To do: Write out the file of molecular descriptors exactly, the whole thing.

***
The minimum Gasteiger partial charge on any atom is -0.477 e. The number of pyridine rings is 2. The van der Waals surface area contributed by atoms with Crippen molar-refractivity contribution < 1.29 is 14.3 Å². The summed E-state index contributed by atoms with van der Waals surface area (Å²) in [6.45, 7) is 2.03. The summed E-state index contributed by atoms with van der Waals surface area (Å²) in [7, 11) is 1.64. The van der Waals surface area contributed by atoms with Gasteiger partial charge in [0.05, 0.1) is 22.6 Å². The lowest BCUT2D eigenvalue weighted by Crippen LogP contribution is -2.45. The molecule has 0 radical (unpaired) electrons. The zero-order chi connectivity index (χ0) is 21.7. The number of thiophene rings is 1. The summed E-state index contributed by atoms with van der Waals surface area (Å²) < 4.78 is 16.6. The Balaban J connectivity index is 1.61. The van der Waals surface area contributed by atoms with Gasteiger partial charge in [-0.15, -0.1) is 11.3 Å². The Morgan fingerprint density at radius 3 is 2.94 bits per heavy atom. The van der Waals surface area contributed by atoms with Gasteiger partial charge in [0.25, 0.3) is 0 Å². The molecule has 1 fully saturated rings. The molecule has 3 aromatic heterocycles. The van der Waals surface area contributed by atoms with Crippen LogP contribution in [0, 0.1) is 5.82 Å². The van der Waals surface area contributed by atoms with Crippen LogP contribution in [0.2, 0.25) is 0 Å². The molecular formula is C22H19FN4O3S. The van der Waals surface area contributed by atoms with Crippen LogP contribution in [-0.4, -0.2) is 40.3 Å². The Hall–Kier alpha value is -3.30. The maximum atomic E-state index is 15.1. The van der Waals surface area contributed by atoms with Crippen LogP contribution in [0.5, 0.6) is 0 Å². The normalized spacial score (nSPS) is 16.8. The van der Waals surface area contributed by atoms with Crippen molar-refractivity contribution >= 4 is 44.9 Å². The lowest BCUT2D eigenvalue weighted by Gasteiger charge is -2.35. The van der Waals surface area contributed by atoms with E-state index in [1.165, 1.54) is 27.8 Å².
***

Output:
The minimum Gasteiger partial charge on any atom is -0.477 e. The number of pyridine rings is 2. The van der Waals surface area contributed by atoms with Crippen molar-refractivity contribution < 1.29 is 14.3 Å². The summed E-state index contributed by atoms with van der Waals surface area (Å²) in [6.45, 7) is 2.03. The summed E-state index contributed by atoms with van der Waals surface area (Å²) in [7, 11) is 1.64. The van der Waals surface area contributed by atoms with Gasteiger partial charge in [0.05, 0.1) is 22.6 Å². The lowest BCUT2D eigenvalue weighted by Crippen LogP contribution is -2.45. The molecule has 0 radical (unpaired) electrons. The zero-order chi connectivity index (χ0) is 21.7. The number of thiophene rings is 1. The summed E-state index contributed by atoms with van der Waals surface area (Å²) < 4.78 is 16.6. The Balaban J connectivity index is 1.61. The van der Waals surface area contributed by atoms with Gasteiger partial charge in [-0.15, -0.1) is 11.3 Å². The Morgan fingerprint density at radius 3 is 2.94 bits per heavy atom. The van der Waals surface area contributed by atoms with Gasteiger partial charge in [0.25, 0.3) is 0 Å². The molecule has 1 fully saturated rings. The molecule has 3 aromatic heterocycles. The van der Waals surface area contributed by atoms with Crippen LogP contribution in [0, 0.1) is 5.82 Å². The van der Waals surface area contributed by atoms with Crippen LogP contribution in [0.2, 0.25) is 0 Å². The molecular formula is C22H19FN4O3S. The van der Waals surface area contributed by atoms with Crippen LogP contribution in [-0.4, -0.2) is 40.3 Å². The Hall–Kier alpha value is -3.30. The maximum atomic E-state index is 15.1. The van der Waals surface area contributed by atoms with Crippen LogP contribution in [0.5, 0.6) is 0 Å². The normalized spacial score (nSPS) is 16.8. The van der Waals surface area contributed by atoms with Crippen molar-refractivity contribution >= 4 is 44.9 Å². The lowest BCUT2D eigenvalue weighted by Gasteiger charge is -2.35. The van der Waals surface area contributed by atoms with E-state index in [1.165, 1.54) is 27.8 Å².